The modularity of $E$ can also be formulated as the statement that $E$ is a quotient of the modular curve $X_0(N)$ over $\Q$; this curve represents the solution to the moduli problem of classifying pairs $(A,C)$ consisting of an elliptic curve $A$ with a distinguished cyclic subgroup $C$ of order $N$. Alternately, if $E$ is modular, then there is a (non-constant) complex-analytic uniformization $H/\G_0(N) \to E(\C)$.
The importance of the Shimura–Taniyama conjecture is manifold. Firstly, it gives the analytic continuation of $L(E,s)$ for a large class of elliptic curves. The $L$-function itself plays a key role in the study of $E$, most notably through the celebrated Birch–Swinnerton Dyer conjecture. Secondly, the modular curve $X_0(N)$ is endowed with a natural collection of algebraic points arising from the theory of complex multiplication (cf. also Elliptic curve), and the existence of a modular parametrization allows the construction of points on $E$ defined over Abelian extensions of certain imaginary quadratic fields. This fact was exploited by B.H.. Gross and D. Zagier and by V.A. Kolyvagin to give strong evidence for the Birch–Swinnerton Dyer conjecture for $E$, under the assumption that $E$ is modular.
The Shimura–Taniyama conjecture admits various generalizations. Replacing $\Q$ by an arbitrary number field $K$, it predicts that an elliptic curve $E$ over $K$ is associated to an automorphic form on $\textrm{GL}_2(K)$. When $K$ is totally real, such an $E$ is often uniformized by a Shimura curve attached to a suitable quaternion algebra (cf. also Quaternion) over $K$ with exactly one split place at infinity (when $K$ is of odd degree, or when $E$ has at least one prime of multiplicative reduction). In the context of function fields over finite fields, the Shimura–Taniyama conjecture admits an analogue which was established earlier by V.G. Drinfel'd using methods different from those of Wiles.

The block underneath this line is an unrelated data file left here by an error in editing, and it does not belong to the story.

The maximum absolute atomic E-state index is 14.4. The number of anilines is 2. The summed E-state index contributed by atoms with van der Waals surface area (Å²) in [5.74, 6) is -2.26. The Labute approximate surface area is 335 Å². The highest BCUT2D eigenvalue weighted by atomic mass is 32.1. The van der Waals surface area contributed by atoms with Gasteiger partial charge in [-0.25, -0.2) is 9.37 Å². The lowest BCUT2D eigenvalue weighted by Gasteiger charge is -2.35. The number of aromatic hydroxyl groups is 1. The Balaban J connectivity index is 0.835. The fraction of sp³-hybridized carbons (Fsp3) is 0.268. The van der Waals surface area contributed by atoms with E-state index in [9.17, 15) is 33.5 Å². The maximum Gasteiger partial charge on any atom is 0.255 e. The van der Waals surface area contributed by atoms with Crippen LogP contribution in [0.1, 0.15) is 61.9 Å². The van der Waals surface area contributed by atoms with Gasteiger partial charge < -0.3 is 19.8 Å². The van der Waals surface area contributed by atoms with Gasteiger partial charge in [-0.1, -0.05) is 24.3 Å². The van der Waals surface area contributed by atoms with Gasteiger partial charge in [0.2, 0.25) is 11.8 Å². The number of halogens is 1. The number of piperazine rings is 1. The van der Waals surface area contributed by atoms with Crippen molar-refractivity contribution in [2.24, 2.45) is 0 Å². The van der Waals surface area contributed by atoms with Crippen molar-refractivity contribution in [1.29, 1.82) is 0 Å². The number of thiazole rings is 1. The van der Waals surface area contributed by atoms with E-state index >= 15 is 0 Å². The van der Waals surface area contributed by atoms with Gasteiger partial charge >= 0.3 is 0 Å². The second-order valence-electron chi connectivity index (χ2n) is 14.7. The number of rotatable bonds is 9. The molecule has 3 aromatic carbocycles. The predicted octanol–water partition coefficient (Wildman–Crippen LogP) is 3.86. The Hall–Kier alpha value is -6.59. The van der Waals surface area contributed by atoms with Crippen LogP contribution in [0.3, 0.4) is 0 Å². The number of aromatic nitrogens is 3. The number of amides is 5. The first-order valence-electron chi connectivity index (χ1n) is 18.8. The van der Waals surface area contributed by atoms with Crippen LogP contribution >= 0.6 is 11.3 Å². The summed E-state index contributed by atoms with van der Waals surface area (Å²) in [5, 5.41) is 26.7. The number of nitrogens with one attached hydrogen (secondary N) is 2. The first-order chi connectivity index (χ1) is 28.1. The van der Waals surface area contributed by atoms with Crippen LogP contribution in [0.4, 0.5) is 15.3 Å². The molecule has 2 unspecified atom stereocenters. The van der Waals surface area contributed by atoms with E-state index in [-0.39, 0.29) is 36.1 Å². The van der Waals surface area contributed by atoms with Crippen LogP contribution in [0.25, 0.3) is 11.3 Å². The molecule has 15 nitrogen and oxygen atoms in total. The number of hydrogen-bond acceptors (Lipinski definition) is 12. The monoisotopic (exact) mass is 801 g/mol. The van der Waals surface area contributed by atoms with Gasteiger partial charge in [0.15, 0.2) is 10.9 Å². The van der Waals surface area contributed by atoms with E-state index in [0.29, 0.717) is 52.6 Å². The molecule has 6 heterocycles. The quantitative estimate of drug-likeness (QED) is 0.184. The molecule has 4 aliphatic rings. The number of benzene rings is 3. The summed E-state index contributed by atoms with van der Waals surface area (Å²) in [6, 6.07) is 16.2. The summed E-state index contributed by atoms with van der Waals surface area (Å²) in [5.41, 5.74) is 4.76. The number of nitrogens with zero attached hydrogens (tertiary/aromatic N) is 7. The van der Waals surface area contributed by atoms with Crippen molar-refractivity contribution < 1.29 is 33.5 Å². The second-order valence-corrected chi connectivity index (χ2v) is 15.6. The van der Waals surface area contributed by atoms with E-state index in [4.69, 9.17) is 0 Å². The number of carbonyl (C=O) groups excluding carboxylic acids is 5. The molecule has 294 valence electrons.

References
[BrCoDiTa] | C. Breuil, B. Conrad, F. Diamond, R. Taylor, "On the Modularity of elliptic curves" J. Amer. Math. Soc. 14 (2001), no. 4, 843–939 MR1839918 Zbl 0982.11033 |
[CoDiTa] | B. Conrad, F. Diamond, R. Taylor, "Modularity of certain potentially Barsotti–Tate Galois representations" J. Amer. Math. Soc. J. Amer. Math. Soc. 12 (1999), no. 2, 521–567. MR639612 Zbl 0923.11085 |
[Di] | F. Diamond, "On deformation rings and Hecke rings" Ann. of Math., 144 : 1–2 (1996) pp. 137–166 MR1405946 Zbl 0867.11032 |
[TaWi] | R. Taylor, A. Wiles, "Ring-theoretic properties of certain Hecke algebras" Ann. of Math., 141 : 2–3 (1995) pp. 553–572 MR1333036 Zbl 0823.11030 |
[Wi] | A. Wiles, "Modular elliptic curves and Fermat's last theorem" Ann. of Math., 141 : 2–3 (1995) pp. 443–551 MR1333035 Zbl 0864.11029 Zbl 0823.11029 |
Shimura–Taniyama conjecture. Encyclopedia of Mathematics. URL: http://www.encyclopediaofmath.org/index.php?title=Shimura%E2%80%93Taniyama_conjecture&oldid=24327